ASA changed its cars from straight Late Models a few years earlier, so the two extended-distance shows weren’t drawing completely from the same pool of racers. But there were a few star drivers who probably could have found rides in either event. Another potential conflict was with television channel TNN; the network which was once a major player in motorsports broadcasting aired the North Carolina Sweet Potato 400 live and showed the All-American 400 a week later.

The two 400s were won by two of those series’ most accomplished drivers. Freddie Query made this All-American his first of two straight victories at the Tennessee State Fairgrounds’ signature race. Query, then sponsored by Plemons Insurance and the RaceCar College (which evolved into RaceCar Engineering) didn’t run a full schedule in 1997. The next season he teamed up with sponsor Greased Lightning and won nine times en route to a dominant All Pro championship campaign.

This 400 was Query’s only win of 1997 in the tour which later became NASCAR Southeast and ended after 2006. Query led more than 270 laps on the day, but it took a green-white-checkered finish for him to find the lead at the end.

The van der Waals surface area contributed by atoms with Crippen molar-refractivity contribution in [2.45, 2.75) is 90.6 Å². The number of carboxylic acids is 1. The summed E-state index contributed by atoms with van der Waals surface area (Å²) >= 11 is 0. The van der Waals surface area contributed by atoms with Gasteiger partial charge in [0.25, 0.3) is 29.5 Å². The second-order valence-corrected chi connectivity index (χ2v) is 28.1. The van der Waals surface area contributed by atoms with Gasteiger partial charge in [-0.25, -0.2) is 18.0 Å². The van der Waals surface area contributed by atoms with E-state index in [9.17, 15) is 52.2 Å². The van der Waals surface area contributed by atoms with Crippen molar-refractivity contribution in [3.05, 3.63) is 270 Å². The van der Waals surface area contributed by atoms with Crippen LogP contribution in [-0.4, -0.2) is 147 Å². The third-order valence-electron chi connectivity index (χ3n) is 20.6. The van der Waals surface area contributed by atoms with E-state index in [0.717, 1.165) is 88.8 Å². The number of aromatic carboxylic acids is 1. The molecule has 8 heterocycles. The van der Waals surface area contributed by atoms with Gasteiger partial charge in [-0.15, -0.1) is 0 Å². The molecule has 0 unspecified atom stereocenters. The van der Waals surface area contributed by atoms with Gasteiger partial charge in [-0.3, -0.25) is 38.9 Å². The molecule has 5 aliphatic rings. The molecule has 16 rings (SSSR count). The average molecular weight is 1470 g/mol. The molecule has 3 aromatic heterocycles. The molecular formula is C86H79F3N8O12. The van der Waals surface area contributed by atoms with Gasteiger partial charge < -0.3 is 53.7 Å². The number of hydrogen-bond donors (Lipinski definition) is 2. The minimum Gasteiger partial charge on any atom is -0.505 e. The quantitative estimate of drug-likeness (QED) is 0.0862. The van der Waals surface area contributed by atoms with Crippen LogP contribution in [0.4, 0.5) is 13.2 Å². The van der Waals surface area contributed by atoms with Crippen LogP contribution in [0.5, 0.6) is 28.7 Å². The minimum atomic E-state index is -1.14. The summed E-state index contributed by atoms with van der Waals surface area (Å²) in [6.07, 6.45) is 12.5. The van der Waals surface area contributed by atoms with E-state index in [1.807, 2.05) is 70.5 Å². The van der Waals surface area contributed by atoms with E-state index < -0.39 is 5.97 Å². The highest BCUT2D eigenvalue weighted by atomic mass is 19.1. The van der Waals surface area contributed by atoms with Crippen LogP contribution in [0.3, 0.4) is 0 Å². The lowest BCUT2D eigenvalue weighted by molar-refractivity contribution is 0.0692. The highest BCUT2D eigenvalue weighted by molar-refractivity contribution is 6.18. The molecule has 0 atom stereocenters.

One time zone to the east came the crowning achievement of Kevin Cywinski’s first ASA championship. The native of Mosinee, Wis., had the title clinched before his Scott LaFavre-owned team arrived at Southern National, and this was his fourth win of the year.

Cywinski took some time away from ASA in 1998-89, driving for Bob Brevak’s team in the then-NASCAR Craftsman Truck Series, and rejoined LaFavre Racing in 2000. From that point on he ran every ASA race until the series folded after the 2004 year; he won the final two titles in the series which added “National Tour” to its official name near the end. His last recorded start was in 2007, ironically in the inaugural race for the ASA (now ARCA) Midwest Tour.